History: July 11, 1914: Nifty Sports Nicknames

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A Brief History

On July 11, 1914, the major league career of George Herman Ruth began, with Ruth pitching for the victory of the Red Sox over the Cleveland Naps.  On that same day, it is said Ruth met his first wife, a 16 year old waitress.  Of course Ruth is better known as “Babe” Ruth, but he was also often referred to as “The Sultan of Swat” or “The Bambino.”  What you might not know is that his Yankee teammates usually called him “Jidge.”

Digging Deeper

Great athletes and minor ones alike often have colorful nicknames, and baseball is especially good for nick naming players.  You had “Sudden Sam” McDowell, “Rapid Robert” Feller, “The Rocket” Roger Clemens, “Whitey” Ford, “Dizzy” and “Daffy” Dean (brothers), “Charley Hustle” Pete Rose, “The Georgia Peach” Ty Cobb, “Stan the Man” Musial, and “The Iron Horse” Lou Gehrig.  Still playing is “A-rod” Alex Rodriguez, but retired is Frank “The Washington Monument” Howard.  “Hammerin’ Hank” Aaron was given an appropriate nickname, and Joe “The Yankee Clipper” DiMaggio was given one that recognized his grace.  Ted Williams was “The Splendid Splinter,”  a reflection of his thin build.  Leo “The Lip” Durocher was, well, lippy.

Durocher in 1948

“Yogi” is not the real first name of the Yankees great catcher and manager, Lawrence P. Berra, and “Cy” Young was really Denton True Young.  (True?).  Willie Mays was known as “The Say Hey Kid,” because, you guessed it, he said hey.

Sometimes nicknames have a country flair, such as pitchers Jim “Catfish” Hunter and Jim “Mudcat” Grant.  (For some reason pitchers seem more prone to getting nicknames.)  As far as country names,  Enos “Country” Slaughter, case in point!

Slaughter with the Cardinals in 1948

Basketball players have some pretty unusual first names anyway, but still, they come up with some cool nicknames as well.  You had “Wilt the Stilt” Chamberlain (aka, The Big Dipper), Shaquille O’Neal was called “Optimus Prime” after the giant Transformer, and of course you had Charles “The Round Mound of Rebound” Barkley.  Karl “The Mail Man” Malone always delivered, and the great Oscar Robertson was “The Big O.”  “Pistol Pete” Maravich was known for being a “gunner” (one who shoots a lot), and LeBron James is known simply as “The King.”  “Penny” Hardaway sounds better than Anfernee, his real name, and World B. Free had more zip than Lloyd Free.  Of course, changing his name to Meta World Peace did not make Ronald Artest, Jr. play any better.  “Dollar Bill” Bradley always struck me as a good nickname, while “The Hick From French Lick” (Larry Bird) not so much.  “Hot Rod” Hundley sounds much catchier and Travis “The Machine” Grant sounds intimidating.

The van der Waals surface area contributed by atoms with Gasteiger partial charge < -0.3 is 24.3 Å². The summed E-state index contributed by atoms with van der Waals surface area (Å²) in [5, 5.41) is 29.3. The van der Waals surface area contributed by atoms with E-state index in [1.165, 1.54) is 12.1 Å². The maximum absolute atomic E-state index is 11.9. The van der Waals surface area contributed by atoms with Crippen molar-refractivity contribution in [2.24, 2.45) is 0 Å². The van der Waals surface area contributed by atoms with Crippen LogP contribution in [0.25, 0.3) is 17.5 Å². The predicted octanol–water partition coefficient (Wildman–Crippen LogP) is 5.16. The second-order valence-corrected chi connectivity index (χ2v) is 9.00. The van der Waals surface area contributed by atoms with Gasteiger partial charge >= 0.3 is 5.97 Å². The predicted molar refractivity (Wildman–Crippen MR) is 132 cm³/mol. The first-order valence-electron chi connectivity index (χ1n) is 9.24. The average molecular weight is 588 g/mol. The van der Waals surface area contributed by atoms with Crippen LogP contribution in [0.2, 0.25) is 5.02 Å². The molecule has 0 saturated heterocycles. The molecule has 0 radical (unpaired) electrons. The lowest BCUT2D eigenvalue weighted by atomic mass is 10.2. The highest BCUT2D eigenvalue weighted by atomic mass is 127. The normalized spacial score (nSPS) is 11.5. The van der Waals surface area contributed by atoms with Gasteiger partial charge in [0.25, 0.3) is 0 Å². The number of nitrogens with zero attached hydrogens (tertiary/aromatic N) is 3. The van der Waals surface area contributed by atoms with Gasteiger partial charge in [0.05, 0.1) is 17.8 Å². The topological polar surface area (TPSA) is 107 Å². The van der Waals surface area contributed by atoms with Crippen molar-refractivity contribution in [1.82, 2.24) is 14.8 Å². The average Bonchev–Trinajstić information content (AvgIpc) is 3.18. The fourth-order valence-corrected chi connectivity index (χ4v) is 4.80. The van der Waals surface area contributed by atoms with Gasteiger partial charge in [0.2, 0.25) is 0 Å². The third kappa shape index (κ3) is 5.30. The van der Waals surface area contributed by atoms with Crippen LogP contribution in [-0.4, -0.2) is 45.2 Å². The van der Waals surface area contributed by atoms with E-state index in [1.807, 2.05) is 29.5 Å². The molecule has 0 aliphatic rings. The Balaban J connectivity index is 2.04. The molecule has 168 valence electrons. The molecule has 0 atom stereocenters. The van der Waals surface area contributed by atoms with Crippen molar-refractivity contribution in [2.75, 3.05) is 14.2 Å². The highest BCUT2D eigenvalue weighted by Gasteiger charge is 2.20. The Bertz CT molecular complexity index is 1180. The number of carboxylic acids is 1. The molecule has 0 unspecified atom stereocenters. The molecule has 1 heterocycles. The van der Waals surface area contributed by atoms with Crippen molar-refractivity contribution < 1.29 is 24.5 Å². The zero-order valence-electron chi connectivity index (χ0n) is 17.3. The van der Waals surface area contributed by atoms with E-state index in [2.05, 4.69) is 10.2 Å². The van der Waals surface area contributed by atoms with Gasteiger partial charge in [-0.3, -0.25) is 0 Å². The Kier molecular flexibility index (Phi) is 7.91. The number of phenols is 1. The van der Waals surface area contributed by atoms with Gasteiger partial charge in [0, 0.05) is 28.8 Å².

Football gave us some catchy names, such as “Dandy Don” Meredith, “Jughead” Taylor, “Ironhead” Heyward and “The Juice.”  Lou Groza, offensive tackle and kicker for the Browns was known as “The Toe” for his kicking exploits.  William Perry earned his nickname, “The Refrigerator” for his immense bulk, and “Mean Joe” Greene deserved his bellicose moniker.  Another football name I always liked was “Cannon Ball” Butler, the rugged running back for the Falcons.  The Browns have “Johnny Football,” but despite his nickname Mr. Manziel has not accomplished much in the pros as of yet.  Daniel “Colt” McCoy also threw balls for the Browns, but not with much success.  “Broadway Joe” Namath won a Superbowl, so I guess he deserved a good nickname.

Namath in 1965, as a rookie with the New York Jets

What are some of your favorite sports nicknames?  Let us know!

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Historical Evidence

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About Author

Major Dan

Major Dan is a retired veteran of the United States Marine Corps. He served during the Cold War and has traveled to many countries around the world. Prior to his military service, he graduated from Cleveland State University, having majored in sociology. Following his military service, he worked as a police officer eventually earning the rank of captain prior to his retirement.